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What stage would you find this issue developing?

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Thank you all who posted on this. My husband is not there, yet... but seems to accuse me daily of infidelity with that guy he sees around. I have a feeling... Will tell him thats' the guy who trims the trees, the horseshoer you hired?????
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Reply to Horseshoer
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Meet him where he is. The two of you in front of the mirror..ask him "who do you see"? Touch your face in the reflection. If he sees someone else, look at him up close..who do you see? If he sees you as someone else.."it is ....your daughter and wait for the answer and repeat with a hug. What he has seen in the mirror...ask him who it is and see if you can take him into the past and then back to the present with reality. If he identifys the person he sees in the mirror. Yes Daddy she or he is in heaven now. If he wants more info you have a conversation going. You have to try to get into his delusional world. He needs your "contact" with "you".
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Reply to DKelso34
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Imho, he may have to the lost the ability to recognize himself. I am not a medical professional, but his illness no doubt is progressing.
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Reply to Llamalover47
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Covering mirrors worked pretty well for my Mom when Dad saw another guy in the mirror. She left them covered for a short time, couple of months, then removed them and he didn't even notice. This is just one aberration, of which there are a few, that you will have to contend with.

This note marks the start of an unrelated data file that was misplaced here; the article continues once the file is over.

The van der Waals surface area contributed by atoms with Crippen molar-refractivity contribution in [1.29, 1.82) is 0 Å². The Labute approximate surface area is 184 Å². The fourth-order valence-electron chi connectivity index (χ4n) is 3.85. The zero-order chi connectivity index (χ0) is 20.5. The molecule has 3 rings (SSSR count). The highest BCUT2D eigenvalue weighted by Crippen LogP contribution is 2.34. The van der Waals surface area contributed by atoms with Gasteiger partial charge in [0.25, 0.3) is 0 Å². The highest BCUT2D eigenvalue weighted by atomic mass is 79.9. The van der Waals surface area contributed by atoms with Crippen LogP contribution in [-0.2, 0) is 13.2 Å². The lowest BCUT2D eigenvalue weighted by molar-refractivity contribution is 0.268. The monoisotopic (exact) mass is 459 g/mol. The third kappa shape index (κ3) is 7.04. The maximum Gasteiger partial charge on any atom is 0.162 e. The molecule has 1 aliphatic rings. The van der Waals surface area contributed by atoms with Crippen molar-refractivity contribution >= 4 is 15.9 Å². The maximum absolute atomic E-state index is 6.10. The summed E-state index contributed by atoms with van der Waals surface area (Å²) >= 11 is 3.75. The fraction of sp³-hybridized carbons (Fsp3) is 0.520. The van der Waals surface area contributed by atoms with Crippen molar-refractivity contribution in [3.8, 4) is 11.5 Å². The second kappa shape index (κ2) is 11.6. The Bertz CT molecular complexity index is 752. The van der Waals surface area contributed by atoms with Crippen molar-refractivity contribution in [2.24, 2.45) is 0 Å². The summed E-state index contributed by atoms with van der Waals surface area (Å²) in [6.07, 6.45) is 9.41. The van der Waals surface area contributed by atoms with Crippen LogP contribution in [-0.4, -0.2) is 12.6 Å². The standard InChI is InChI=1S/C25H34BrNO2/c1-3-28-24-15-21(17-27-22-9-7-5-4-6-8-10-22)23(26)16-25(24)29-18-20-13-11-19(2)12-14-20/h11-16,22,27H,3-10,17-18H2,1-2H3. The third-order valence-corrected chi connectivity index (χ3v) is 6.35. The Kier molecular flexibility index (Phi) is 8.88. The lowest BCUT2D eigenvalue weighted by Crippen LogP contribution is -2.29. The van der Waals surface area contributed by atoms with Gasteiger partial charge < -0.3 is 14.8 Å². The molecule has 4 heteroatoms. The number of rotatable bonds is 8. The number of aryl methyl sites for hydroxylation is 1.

So, just hang in here. It's tough, I'm sure, as I am now dealing with my Mom's dementia. I think the worse stage is when they start accusing you of all kinds of mistreatment or collusion. I've found that the best thing to do is to just agree with them or say you understand and that you'll take care of it.
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Reply to nebbish1964
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My main comment was posted in response to another. I didn't want this message to get lost/missed (sometimes we see updates in email, but perhaps don't see them because they are not the "newest".) This part is repeated here, so that it won't get missed:

Stages are hard to pinpoint. While there are many similarities seen when dementia progresses, and they are often in the same "stage" as others, there is no real hard facts to "pinpoint" someone's stage. He could share symptoms from multiple stages.

What is important is to know what symptoms you might encounter and how to deal with them. Kids develop on their own timeline, and generally there are ranges for assessing progression. Some walk or talk earlier than other, some later. Some grow faster, some slower. It is the same with dementia. More than likely he will exhibit some, many or all of the symptoms, but in his own way.

Being informed as to what symptoms you might deal with and being armed with ways to deal with each is much more useful than a chart to monitor progression!
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Reply to disgustedtoo
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Very interesting question and useful responses. Lately, my husband stares at the mirror a lot in the bathroom. I am wondering what he is seeing.
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Reply to Worriedspouse
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renoir Jun 9, 2020